Meet five virginia producers known for making cheese based on place

While Chouaf and Adduci have garnered much attention by consistently topping the winners’ board at the national Cheesemonger Invitational, meanwhile, producers like Caromont Farm and Meadow Creek have been chalking up National Cheese Association awards for their excellent farmstead cheeses. What follows is a list of five amazing farmstead cheese-makers that, taken collectively, have put Virginia on the map as a hotbed for terroir cheese-making.

Caromont Farm
9261 Old Green Mountain Rd., Esmont
One of Virginia’s most notable cheese producers, Caromont got its start in 2005 when 56-year-old owner and founder Gaile Hobbs-Page took a gig making goat cheese at Dave Matthews’ farm. “I’d spent my career as a chef and was looking for a change and figured if I could cook then I could make cheese,” she says. “Looking back on it, that confidence was a little naïve.” And while the operation ultimately wound up getting nixed in favor of beef cattle and heirloom apples, walking away with a consolation gift of a dozen goats, the ex-Hamilton’s on Main chef and her husband decided to go into the cheese-making business for themselves.
That was nearly a decade ago now, and what seemed a crazy idea has proved, well, a pretty smart move. In that time Caromont’s herd has increased to 150 goats, allowing the company to leap from producing 350 to 30,000 pounds of cheese a year. In 2012, its flagship Esmontonian—a raw-milk tomme-style cheese that’s aged for 90 to 120 days—won second place in the American Cheese Society competition, catapulting Caromont into the national limelight and leading to a stream of orders from retailers all around the country.

For those looking to visit, the farm is located on Route 6 in Albemarle County a few miles west of Scottsville and offers monthly events, cooking classes, open houses and, yes, snuggling sessions with the goats.

Twenty Paces
5209 Bellair Farm, Charlottesville
Founded in 2014 by a team of four partners including former Caromont head and assistant cheese-makers Bridge Cox and Kyle Kilduff, as well as husband-and-wife duo Tom and Melanie Pyn, Twenty Paces is seeking to become the South’s preeminent producer of sheep and goat cheese. “We wanted to differentiate ourselves by bringing a more scientific and innovative approach to cheese-making in Virginia, and with very few producers in the U.S.—and especially in the South—making high-quality sheep’s cheese, we saw that as an opportunity,” says Kilbuff.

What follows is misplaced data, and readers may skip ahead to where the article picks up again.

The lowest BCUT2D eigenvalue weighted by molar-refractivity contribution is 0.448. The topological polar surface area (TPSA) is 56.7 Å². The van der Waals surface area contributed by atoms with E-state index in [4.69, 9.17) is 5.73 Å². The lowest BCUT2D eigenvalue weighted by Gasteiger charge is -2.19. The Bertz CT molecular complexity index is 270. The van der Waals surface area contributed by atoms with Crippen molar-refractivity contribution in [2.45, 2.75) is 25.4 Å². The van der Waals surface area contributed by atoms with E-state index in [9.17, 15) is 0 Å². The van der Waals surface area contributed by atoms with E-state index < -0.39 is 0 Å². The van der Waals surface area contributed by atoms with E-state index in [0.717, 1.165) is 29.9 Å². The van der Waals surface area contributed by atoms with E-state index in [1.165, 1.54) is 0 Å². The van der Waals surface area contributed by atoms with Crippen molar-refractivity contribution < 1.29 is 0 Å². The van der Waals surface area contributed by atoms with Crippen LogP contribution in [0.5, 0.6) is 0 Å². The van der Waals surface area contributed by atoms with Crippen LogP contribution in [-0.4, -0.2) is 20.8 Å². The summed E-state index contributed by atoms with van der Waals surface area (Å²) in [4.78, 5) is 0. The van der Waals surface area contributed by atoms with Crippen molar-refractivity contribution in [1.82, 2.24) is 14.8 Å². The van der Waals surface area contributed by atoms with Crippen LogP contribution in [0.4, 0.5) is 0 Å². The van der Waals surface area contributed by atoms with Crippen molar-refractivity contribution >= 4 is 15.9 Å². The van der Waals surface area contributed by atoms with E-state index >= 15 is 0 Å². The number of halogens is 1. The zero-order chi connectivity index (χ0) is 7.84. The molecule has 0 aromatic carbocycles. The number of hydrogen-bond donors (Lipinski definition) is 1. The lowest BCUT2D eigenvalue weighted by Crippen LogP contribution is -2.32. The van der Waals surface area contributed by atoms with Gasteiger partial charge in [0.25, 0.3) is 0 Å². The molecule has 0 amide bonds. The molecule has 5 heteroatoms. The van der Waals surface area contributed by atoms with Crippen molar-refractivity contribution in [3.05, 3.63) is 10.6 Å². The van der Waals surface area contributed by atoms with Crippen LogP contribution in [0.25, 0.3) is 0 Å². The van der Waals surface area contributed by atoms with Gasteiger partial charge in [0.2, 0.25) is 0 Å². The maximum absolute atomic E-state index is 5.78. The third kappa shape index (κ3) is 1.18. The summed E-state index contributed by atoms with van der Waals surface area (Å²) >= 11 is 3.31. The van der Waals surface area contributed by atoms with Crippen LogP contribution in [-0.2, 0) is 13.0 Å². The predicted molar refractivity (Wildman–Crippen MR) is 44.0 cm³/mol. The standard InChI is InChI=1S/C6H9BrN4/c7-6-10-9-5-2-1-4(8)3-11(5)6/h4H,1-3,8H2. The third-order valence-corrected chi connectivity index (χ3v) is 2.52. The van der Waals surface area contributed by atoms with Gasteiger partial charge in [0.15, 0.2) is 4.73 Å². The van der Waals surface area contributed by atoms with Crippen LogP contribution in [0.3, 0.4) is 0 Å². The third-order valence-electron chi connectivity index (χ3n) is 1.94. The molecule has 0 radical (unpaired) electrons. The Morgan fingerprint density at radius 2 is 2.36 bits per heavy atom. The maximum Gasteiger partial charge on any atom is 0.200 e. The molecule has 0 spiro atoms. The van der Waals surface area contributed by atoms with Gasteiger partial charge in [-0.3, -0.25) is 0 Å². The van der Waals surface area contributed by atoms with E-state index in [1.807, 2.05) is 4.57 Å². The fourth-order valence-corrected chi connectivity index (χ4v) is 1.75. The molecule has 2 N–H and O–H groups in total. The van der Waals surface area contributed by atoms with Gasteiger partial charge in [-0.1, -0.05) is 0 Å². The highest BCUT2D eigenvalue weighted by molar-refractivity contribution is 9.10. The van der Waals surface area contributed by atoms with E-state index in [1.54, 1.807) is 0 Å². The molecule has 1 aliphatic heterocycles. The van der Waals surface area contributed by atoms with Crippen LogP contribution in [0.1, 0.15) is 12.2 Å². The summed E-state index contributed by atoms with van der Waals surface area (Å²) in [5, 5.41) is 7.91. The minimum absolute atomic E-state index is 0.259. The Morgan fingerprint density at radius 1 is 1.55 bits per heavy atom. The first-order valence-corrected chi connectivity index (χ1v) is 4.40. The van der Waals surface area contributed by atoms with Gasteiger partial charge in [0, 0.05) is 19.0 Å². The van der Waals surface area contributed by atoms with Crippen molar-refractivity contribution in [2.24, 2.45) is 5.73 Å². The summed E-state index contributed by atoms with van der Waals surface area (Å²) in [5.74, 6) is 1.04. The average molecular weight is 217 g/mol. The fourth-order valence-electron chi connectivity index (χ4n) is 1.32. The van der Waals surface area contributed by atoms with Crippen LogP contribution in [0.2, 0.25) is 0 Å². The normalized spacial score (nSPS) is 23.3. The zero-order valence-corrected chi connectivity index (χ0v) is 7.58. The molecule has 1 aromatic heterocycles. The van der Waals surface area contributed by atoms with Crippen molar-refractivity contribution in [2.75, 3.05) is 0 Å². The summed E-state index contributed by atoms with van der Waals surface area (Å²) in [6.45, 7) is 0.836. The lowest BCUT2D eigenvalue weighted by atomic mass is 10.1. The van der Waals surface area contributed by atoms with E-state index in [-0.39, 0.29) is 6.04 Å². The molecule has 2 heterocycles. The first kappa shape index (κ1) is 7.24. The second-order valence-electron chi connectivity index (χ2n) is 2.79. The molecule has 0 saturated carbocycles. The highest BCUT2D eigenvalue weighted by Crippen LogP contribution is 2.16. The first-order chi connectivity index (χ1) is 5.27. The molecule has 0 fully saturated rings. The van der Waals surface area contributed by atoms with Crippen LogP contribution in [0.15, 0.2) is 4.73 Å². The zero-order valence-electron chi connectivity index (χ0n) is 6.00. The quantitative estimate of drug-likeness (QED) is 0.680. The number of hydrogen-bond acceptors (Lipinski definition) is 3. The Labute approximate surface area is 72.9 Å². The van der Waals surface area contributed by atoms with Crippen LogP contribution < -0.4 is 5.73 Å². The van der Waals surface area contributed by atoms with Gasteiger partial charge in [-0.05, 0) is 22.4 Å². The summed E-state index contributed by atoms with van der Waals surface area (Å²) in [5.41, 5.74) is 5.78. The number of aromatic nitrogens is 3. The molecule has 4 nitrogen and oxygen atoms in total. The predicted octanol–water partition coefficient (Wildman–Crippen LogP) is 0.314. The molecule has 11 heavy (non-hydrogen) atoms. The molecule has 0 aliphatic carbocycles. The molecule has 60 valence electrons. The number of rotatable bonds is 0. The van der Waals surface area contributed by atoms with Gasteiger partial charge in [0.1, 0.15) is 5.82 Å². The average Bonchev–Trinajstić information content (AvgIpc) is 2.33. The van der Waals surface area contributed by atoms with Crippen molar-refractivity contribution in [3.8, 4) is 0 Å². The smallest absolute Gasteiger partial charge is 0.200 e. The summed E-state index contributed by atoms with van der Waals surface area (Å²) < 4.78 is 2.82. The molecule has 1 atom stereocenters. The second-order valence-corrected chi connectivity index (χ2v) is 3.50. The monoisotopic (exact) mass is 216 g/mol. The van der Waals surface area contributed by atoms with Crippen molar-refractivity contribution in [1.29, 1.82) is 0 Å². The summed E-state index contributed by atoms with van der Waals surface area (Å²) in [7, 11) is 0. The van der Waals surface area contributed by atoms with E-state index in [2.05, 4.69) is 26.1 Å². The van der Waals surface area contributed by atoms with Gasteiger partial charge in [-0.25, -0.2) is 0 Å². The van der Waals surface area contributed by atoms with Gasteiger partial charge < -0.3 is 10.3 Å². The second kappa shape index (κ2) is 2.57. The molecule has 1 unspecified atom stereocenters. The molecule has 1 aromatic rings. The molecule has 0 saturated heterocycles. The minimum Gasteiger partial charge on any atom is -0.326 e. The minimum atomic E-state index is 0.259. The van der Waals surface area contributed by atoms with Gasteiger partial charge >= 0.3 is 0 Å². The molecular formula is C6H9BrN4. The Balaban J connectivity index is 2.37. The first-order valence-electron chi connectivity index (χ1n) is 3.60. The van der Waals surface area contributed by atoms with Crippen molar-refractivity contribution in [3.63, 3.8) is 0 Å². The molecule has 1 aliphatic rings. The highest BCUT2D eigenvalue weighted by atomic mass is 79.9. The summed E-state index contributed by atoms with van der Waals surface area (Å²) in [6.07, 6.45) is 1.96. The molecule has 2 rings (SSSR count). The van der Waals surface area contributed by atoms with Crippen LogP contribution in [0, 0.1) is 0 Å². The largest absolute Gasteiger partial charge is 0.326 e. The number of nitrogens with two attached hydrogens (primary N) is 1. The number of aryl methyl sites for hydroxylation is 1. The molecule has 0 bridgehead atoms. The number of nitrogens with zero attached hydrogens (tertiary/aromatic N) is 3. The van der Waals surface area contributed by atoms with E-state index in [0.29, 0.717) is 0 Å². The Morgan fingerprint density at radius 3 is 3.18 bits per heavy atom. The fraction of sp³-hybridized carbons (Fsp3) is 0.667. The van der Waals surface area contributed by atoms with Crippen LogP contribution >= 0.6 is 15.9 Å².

Leasing land from 800-plus acre agricultural incubator Bellair Farms, which is situated about 13 miles outside of Charlottesville in the rural hamlet of Keene, the team invested $321,000 in rebuilding the farm’s creamery, where they now produce eight varieties of artisanal small-batch cheeses from goat and sheep’s milk Kilduff says is as land-specific as it gets. “One of the things that’s particularly special about what we do is how, through the incorporation of management-intensive grazing—” that is, using no toxic sprays or artificial fertilizers and implementing meticulous rotational grazing schedules—“our raw milk cheeses are made with milk that’s free of the extensive use of hay or grain, and are true to the area terroir,” explains Kilbuff.

In 2016, the creamery’s first production year, the Twenty Paces crew—all of whom are well under 40—sold mainly to restaurants and artisanal markets in Richmond and Charlottesville. In 2017, working with a Washington D.C.-based distributor, they look to expand into Northern Virginia markets.

VA Monastery Gouda
3365 Monastery Dr., Crozet
Probably story-wise the most interesting of all Virginia’s offerings, this gouda is produced by a cloister of a dozen nuns living in Crozet’s Our Lady of the Angels Monastery. As Trappists, the sisters believe in rigorous self-sustenance. Thus, when sent by Massachusetts’s Mount Saint Mary’s Abbey to found the U.S.’s youngest house of the Cistercian Order in 1987, the nuns planned to provide for themselves via making cheese. The first batch of VA Monastery cheese was produced in 1990, when the sisters transformed 6,500 pounds of milk into 650 pounds of what was to become a luscious gouda cheese sealed in red wax. Since then, while producing only what they need for financial sustenance, the sisters have crafted more than 730 batches of cheese, and now average around 19,000 pounds a year.